Congress Demands Drones Over America
Congress is demanding drones in the air over the United States – without considering the civil liberties issues. Within the span of three days last week, the House and then the Senate passed a law – H.R. 658 – requiring the Federal Aviation Administration (FAA) to speed up, within 90 days, its current licensing process for government use of drones domestically and to open the national airspace to drone aircraft for commercial and private use by October 2015. While the law requires the FAA to develop guidance on drone safety, the law says absolutely nothing about the privacy or transparency implications of filling the sky with flying robots.
As CDT and others have pointed out, drones are powerful surveillance devices capable of being outfitted with facial recognition cameras, license plate scanners, thermal imaging cameras, open WiFi sniffers, and other sensors. Drones’ unique ability to hover hundreds or thousands of feet in the air – undetected, for many hours – enables constant, pervasive monitoring over a wide area. Without clear privacy rules, public and private use of drones can usher in an era of unparalleled physical surveillance. Without transparency requirements, citizens will not even have the basic right to know who owns the drone watching them from above. Congress, the FAA, industry bodies, and the American people all should play a role in ensuring that drones are used responsibly.
Congress missed a major opportunity to build civil liberties protections into H.R. 658. Instead, Congress fast-tracked the bill, ordering the FAA to unleash drones without even requesting a study or holding a hearing on the civil liberties implications of domestic drone deployment. Perhaps indignant hearings are inevitable, however, once hours of embarrassing drone footage hits YouTube. Ideally, privacy rules for civilian and government use of drones would be an explicit part of the baseline privacy legislation, though Congress should consider giving the FAA authority to build privacy into the drone licensure process.
As CDT argued in a previous blog post, the FAA should build transparency standards into its drone certification process. First, applicants for a license to use a drone should be required to submit a statement disclosing the surveillance capabilities of the drone and the intended use of information the drone might collect. Second, the FAA should make the drone license and accompanying privacy statement publicly available online. There should not be an exception for law enforcement, although there may be a national security exception. Transparency requirements alone will certainly not provide adequate civil liberties protections to the American people, but they would generally prevent the secret use of drones.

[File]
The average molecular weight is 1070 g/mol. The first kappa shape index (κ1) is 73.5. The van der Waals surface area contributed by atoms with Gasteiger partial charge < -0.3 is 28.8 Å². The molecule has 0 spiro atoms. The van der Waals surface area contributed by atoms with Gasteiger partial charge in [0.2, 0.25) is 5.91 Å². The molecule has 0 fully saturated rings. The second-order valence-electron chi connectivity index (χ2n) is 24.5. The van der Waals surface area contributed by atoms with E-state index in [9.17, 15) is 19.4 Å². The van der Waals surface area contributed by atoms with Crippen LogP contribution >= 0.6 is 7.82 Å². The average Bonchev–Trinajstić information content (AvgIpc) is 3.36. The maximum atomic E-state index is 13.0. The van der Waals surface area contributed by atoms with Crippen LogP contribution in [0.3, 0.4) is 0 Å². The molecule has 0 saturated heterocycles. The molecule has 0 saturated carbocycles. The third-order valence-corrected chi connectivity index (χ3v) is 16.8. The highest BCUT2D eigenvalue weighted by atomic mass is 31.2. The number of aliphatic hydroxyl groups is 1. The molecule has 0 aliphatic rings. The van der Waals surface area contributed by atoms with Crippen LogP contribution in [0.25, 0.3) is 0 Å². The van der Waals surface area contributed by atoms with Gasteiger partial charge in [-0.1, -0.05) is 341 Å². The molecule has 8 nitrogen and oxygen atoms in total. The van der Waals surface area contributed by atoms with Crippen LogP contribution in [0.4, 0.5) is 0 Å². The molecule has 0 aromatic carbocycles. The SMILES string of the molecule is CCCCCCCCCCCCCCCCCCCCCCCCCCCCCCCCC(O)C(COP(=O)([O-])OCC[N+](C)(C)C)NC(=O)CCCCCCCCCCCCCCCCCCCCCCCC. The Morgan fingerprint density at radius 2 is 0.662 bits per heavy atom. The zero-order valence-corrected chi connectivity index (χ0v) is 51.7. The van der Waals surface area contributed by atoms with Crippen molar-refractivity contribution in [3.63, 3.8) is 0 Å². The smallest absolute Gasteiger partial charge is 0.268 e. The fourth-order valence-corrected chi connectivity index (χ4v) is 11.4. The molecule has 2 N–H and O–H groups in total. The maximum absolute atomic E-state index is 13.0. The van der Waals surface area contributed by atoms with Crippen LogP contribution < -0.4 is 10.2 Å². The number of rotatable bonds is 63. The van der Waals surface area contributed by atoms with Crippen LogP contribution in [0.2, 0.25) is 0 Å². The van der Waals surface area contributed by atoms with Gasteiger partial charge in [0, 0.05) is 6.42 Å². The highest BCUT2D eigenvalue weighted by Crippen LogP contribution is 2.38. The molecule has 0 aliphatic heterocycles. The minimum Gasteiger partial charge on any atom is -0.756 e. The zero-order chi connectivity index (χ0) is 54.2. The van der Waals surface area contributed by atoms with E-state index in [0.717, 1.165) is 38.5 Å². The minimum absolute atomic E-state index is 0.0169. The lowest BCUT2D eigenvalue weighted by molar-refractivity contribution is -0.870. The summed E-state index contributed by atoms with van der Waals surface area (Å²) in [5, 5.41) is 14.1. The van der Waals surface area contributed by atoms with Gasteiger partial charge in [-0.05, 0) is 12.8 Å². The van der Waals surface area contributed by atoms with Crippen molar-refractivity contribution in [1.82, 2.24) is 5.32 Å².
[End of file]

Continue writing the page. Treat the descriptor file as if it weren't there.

The transparency requirements CDT proposes are well within the FAA’s mandate to ensure the airways are used safely. There are many realistic scenarios in which knowledge of drone ownership can affect public safety, such as if an individual seeks to learn whether her abusive ex-husband possesses a drone license, as well as numerous legal precedents alleging a risk of harm to the public in divulging travels patterns, political views, or sensitive affiliations – all of which drone surveillance can reveal. The FAA already makes many aircraft licenses searchable online, enabling the public to search for license-holders by name, craft tail number, or craft make and model – it would be illogical not to establish a similar process for drone licenses. Unfortunately, the FAA has steadfastly refused to identify current drone license-holders.
The Drone Industry
The drone industry has a big image problem. A glance through the comments section of any online news article on drones reveals an outpouring of strong opinions that alternate between alarm, fatalism, and – very often – fantasies of shooting drones out of the sky as a means to protect privacy. To counter this widespread negative sentiment, a drone association has announced a major public relations effort to make the public more comfortable with drones. (I sincerely hope this PR push will include drones dropping ice cream sandwiches and confetti on you on your birthday.) To be sure, drones can do many positive things and can spark broad technological innovation. However, the industry’s goodwill gesture will not mask continued use of unmanned aircraft to watch over political rallies, monitor traffic, or levy taxes. The industry needs to do something a lot more substantial than PR.
The drone industry has a strong interest in supporting – at minimum – transparency requirements for drone licenses. Secret use of drones magnifies the perception of privacy invasion, sensationalizes the industry, and provides cover for those who would use drones for unethical or harmful purposes. The transparency requirements CDT proposes would subject the industry to almost no extra burden while providing the public with an awareness that could foster greater comfort with the technology. The drone industry should think seriously about a set of best practices for drone operators that include not identifying individuals over space and time without permission. CDT made similar arguments with regard to facial recognition.
The FAA is widely expected to propose rules for domestic drones this coming spring, at which time the FAA will solicit public comments. All Americans can submit their concerns to the FAA and demand, at a minimum, that all drone licenses be made publicly available. There is a lot at stake here. The fact that Congress, the FAA, and the drone industry appear to be ignoring the issue portends a big mess on the horizon. But by the time they get around to establishing the needed civil liberties protections, the horizon may already be filled with softly whirring black dots.